Family Farmers Breathe New Life into Direct-to-Consumer Online Agricultural Marketplace
August 2, 2012 | Noelle Swan
Landon friend was about ten years old when his parents first started Horsepower.com. As longtime farmers, they wanted to find a way to market their crops directly to consumers. Rather than hiring a broker to find buyers who would receive a portion of the proceeds, they decided to establish a way for farmers to advertise their crops directly to consumers online. What they came up with was a web-based application that gives farmers a forum to advertise their produce directly to area locavores. Think Craigslist for farmers. Users downloaded the application to their desktop computers and the application refreshed itself by connecting with the online database each time a user opened it, similar to Quicken.
It was 1998 and the Internet was just taking off and investors were eager to sink their money into new ventures. Horsepower found funding relatively quickly, but investors grew scarce when the tech bubble burst a few years later. Horsepower lay dormant for nearly 10 years until a not so little Landon Friend revived it as a senior project for his undergraduate work at Cal Poly in 2010. He decided to capitalize on the growing locavore movement and take a second stab at making Horsepower.com a viable business, an effort he refers to as, Horsepower 2.0.
The website currently looks a lot like the original, though it now exists entirely online and doesn’t require users to download software. Here’s how it works: Farmers register a profile and start listing their crops and when/where they will be available, similar to classified ads. Within the site, buyers can browse through a variety of products or search for a specific item or farmer. So far, many of these categories remain empty as Friend is still in the process of growing farmer membership.
Over the coming year, Friend says that Horsepower will aggressively pursue farmers around the central coast and San Joaquin Valley and up into areas of Northern California. “There are a ton of farmers here using ecommerce tools from websites to social media and this area has become a real hotbed of the locavore movement,” Friend says. Several years down the line, Friend hopes to build tools that work for not just small family farms, but larger farms and agricultural organizations as well. “We’d really like to revolutionize the ag industry.”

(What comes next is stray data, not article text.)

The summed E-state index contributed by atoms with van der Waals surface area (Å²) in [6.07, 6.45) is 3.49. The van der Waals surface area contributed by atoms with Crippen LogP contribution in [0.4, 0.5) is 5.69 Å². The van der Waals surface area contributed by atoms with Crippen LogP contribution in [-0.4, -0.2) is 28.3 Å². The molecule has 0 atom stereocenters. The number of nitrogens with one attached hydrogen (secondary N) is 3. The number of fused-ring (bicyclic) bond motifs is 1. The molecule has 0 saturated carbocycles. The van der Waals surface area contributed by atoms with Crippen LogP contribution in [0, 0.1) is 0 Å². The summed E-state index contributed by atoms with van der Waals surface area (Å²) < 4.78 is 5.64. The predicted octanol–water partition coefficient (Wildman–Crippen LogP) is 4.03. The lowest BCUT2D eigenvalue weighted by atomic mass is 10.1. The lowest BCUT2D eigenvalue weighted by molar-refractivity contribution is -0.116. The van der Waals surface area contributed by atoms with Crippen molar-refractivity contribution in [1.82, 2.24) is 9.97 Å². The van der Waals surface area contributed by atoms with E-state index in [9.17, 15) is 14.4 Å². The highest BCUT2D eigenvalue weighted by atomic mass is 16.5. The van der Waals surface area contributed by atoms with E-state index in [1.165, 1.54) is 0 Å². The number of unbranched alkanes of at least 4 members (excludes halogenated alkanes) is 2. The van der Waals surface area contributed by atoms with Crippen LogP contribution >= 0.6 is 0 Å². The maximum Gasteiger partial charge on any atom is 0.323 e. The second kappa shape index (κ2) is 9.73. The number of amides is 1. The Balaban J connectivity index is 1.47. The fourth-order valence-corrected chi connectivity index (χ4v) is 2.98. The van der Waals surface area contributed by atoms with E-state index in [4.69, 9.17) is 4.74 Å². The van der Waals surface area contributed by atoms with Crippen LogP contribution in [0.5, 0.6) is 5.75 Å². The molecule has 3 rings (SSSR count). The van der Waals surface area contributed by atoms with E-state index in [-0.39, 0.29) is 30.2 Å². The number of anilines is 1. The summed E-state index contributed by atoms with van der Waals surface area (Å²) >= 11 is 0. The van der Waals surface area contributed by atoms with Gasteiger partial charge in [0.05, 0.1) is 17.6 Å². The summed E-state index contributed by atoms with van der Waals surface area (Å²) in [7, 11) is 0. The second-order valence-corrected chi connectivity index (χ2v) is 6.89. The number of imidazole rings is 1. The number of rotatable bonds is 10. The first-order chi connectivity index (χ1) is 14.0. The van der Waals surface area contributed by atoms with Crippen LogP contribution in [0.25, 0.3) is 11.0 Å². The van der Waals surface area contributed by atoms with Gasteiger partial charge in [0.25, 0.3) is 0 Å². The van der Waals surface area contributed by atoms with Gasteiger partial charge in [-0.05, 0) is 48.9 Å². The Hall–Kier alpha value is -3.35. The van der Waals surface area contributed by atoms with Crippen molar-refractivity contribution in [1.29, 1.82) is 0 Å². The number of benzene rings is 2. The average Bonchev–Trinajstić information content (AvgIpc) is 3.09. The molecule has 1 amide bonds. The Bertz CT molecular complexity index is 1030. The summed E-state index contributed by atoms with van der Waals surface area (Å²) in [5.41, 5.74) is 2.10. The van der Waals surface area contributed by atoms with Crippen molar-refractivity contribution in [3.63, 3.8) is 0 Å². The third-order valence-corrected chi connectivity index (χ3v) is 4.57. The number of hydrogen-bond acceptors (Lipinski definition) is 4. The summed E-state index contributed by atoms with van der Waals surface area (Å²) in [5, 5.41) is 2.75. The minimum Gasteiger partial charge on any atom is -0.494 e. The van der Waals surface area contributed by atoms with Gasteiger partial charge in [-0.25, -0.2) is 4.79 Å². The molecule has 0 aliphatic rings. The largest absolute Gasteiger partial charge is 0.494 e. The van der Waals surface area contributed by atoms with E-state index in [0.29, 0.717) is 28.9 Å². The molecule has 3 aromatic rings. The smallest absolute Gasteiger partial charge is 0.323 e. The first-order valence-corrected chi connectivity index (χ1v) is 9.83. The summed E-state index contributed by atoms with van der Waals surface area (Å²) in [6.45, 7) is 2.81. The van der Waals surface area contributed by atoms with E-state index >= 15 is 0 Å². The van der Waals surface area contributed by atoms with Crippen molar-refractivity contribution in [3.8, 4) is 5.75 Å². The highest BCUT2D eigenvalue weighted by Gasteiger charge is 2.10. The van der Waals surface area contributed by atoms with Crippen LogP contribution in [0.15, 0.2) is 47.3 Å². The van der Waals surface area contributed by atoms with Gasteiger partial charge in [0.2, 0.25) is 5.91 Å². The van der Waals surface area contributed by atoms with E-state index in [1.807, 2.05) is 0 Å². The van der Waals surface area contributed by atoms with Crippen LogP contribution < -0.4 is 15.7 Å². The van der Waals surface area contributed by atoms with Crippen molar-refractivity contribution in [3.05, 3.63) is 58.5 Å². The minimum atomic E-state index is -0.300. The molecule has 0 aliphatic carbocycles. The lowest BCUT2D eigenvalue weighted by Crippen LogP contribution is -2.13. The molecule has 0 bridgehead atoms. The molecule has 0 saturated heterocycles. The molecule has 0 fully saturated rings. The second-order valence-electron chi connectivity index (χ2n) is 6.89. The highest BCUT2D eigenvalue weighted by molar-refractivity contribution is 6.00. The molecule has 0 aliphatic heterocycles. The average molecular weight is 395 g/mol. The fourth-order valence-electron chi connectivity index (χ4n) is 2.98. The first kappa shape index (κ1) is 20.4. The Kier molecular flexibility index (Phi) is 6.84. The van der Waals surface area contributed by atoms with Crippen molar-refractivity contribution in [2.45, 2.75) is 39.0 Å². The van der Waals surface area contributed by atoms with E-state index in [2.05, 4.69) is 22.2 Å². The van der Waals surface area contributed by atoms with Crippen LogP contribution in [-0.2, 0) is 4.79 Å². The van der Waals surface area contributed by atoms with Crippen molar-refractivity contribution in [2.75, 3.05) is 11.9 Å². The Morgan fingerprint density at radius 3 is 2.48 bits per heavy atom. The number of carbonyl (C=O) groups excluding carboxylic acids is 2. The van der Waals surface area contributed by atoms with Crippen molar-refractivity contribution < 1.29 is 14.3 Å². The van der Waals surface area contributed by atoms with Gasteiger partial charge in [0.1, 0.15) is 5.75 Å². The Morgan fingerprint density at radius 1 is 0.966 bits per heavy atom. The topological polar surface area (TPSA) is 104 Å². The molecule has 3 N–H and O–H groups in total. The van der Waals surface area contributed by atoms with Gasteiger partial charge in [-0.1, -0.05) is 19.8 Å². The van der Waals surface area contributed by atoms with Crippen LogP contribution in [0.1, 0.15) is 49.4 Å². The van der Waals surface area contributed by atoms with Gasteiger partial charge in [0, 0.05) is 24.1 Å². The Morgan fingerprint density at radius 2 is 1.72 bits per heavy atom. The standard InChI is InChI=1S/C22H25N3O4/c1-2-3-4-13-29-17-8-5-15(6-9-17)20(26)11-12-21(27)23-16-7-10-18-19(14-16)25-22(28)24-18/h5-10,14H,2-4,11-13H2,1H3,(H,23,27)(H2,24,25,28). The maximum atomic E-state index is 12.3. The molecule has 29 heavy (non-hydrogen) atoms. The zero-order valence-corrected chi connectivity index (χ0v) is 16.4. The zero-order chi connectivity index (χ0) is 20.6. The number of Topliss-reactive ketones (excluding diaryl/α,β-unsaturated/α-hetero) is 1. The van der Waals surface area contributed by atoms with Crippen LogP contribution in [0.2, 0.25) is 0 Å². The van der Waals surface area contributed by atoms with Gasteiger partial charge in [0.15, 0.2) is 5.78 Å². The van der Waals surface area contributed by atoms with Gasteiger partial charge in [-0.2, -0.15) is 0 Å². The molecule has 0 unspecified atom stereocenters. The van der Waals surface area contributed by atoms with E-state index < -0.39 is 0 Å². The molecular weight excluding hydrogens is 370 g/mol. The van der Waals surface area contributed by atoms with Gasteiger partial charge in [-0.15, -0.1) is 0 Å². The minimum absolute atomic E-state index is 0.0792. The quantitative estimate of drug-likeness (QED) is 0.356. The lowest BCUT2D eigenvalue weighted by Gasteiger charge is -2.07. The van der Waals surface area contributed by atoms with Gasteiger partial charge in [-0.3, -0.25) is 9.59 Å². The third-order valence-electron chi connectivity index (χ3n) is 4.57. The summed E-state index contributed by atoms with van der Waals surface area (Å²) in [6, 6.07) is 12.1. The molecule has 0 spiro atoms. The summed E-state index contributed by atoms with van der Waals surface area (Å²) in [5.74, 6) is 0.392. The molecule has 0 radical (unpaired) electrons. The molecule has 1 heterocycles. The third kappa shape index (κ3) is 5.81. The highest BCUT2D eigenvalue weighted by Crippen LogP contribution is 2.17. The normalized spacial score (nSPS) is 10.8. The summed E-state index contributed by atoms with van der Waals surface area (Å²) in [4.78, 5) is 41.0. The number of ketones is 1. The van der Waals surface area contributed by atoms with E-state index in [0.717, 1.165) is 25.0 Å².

When it comes to selecting farmers to participate, Friend says that Horsepower strives to remain “size and practice neutral.” He adds that the family hopes that doing so will contribute to the transparency of the industry while encouraging meaningful discussions about food. “Our real desire is to be able to put people in the same room so that they can talk about agriculture and food.” The finished site will have space for buyers to comment publicly on their interactions with farmers. “The main thing is we don’t want to get in the position of being a broker, that’s what we are trying to get rid of.”
Ultimately, Friend envisions a three-tiered subscription service. The first tier, the classified listings that appear on the site now, will remain free. This level of service will be geared toward the small family farmer who sells goods at farmers’ markets. The second tier, a commercial-scale subscription will offer a customizable storefront and a shopping cart feature. The third and most expensive tier will serve agricultural retailers who move larger volumes of products, such as fertilizers, seeds, jams, or nuts. In addition to subscription services, Horsepower will offer small add-ons a la carte. For instance, a farm or vineyard that uses the free level of service could purchase a $0.99 PDF of their listings to email out to their mailing list.
So far, the business is still in fundraising mode, trying to secure enough money to build the revenue driving features. The Friends hope to raise an additional $500,000 by the end of this summer. This is no small task considering the Friends intend to retain ownership of the site. “My parents are farmers and are passionate about keeping that down-home farmer mentality.” For the most part, Friend says that they are not reaching out to as many venture capitalists as they did the first time around. Right now they are reaching out to friends and family, working with CAL POLY on an investor strategy, and looking into establishing a crowd funding campaign.
Other than funding, Friend has found the biggest challenge so far to be the level of technological literacy found in the agricultural industry. “We’re dealing with a demographic that is really a lot different than other typical Internet users.” In his experience, farmers tend to be male, over 50, and have limited experience with the Internet. This was a major challenge the first time around, as few farmers were early adopters. Still today, he says a large part of his conversations with farmers revolve around convincing them that the Internet does not have to be a scary place.